Geranyl acetate

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Geranyl acetate
Skeletal formula
Ball-and-stick model
Preferred IUPAC name
(2E)-3,7-Dimethylocta-2,6-dien-1-yl acetate
Other names
Geraniol acetate; Geranyl ethanoate
3D model (JSmol)
ECHA InfoCard 100.003.038 Edit this at Wikidata
  • InChI=1S/C12H20O2/c1-10(2)6-5-7-11(3)8-9-14-12(4)13/h6,8H,5,7,9H2,1-4H3/b11-8+ checkY
  • InChI=1/C12H20O2/c1-10(2)6-5-7-11(3)8-9-14-12(4)13/h6,8H,5,7,9H2,1-4H3/b11-8+
  • O=C(OC/C=C(/CC/C=C(\C)C)C)C
Molar mass 196.290 g·mol−1
Density 0.916 g/cm3 at 15 °C
Melting point < 25 °C (77 °F; 298 K)
Boiling point 240 to 245 °C (464 to 473 °F; 513 to 518 K)[1]
Except where otherwise noted, data are given for materials in their standard state (at 25 °C [77 °F], 100 kPa).
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Geranyl acetate is a terpenoid. It is a colorless liquid with a pleasant floral or fruity rose aroma. It is a colorless liquid but commercial samples can appear yellowish. Geranyl acetate is insoluble in water but soluble in organic solvents. Several hundred tons are produced annually.[2]

Occurrence and production

Geranyl acetate is a constituent of many essential oils, including Ceylon citronella, palmarosa, lemon grass, petit grain, neroli, geranium, coriander, carrot, Camden woollybutt, and sassafras. It can be obtained by fractional distillation of the essential oils obtained from these sources, but more commonly it is prepared by the esterification of geraniol with acetic acid.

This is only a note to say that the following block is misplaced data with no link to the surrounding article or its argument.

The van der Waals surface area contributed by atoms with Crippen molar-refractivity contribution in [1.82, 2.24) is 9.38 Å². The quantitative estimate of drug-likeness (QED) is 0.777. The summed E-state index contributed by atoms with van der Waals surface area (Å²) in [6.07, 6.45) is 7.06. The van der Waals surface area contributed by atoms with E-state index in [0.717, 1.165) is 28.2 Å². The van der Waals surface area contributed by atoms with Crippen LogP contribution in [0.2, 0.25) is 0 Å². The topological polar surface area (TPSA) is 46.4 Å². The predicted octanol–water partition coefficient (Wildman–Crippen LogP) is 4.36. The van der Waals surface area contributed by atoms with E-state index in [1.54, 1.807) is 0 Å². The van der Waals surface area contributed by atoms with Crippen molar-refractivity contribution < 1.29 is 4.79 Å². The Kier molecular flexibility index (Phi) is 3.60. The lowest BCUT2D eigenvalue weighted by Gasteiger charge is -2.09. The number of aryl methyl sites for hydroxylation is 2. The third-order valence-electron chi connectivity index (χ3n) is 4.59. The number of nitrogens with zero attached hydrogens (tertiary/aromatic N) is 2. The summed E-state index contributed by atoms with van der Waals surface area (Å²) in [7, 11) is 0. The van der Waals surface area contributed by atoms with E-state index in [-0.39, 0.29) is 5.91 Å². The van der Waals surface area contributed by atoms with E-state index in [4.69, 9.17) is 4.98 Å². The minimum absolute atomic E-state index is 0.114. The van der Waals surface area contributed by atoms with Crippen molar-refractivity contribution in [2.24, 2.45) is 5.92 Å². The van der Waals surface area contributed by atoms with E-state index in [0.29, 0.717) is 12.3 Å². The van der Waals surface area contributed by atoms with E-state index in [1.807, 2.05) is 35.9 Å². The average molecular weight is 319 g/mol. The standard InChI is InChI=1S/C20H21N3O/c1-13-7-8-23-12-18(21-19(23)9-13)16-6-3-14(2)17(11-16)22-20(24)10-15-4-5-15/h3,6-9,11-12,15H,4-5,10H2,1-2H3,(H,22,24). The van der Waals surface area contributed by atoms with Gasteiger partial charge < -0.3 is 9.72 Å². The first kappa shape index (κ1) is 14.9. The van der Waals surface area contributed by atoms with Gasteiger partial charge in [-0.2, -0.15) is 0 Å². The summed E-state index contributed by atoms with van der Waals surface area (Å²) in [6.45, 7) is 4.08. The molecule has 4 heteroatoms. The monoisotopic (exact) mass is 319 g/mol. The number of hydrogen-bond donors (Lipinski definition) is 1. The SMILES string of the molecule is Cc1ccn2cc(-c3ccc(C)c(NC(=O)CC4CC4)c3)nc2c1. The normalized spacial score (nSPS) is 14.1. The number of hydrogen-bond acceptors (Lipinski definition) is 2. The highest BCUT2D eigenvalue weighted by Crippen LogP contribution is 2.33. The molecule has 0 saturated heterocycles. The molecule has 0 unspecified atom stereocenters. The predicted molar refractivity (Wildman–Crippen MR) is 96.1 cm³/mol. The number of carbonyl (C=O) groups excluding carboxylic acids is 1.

Geranyl acetate is used primarily as a component of perfumes for creams and soaps and as a flavoring ingredient. It is used particularly in rose, lavender and geranium formulations where a sweet fruity or citrus aroma is desired. It is designated by the U.S. Food and Drug Administration as generally recognized as safe (GRAS).

See also


  1. ^ Geranyl acetate, Good Scents Company
  2. ^ Sell, Charles S. (2006). "Terpenoids". Kirk-Othmer Encyclopedia of Chemical Technology. doi:10.1002/0471238961.2005181602120504.a01.pub2. ISBN 0471238961.

External links


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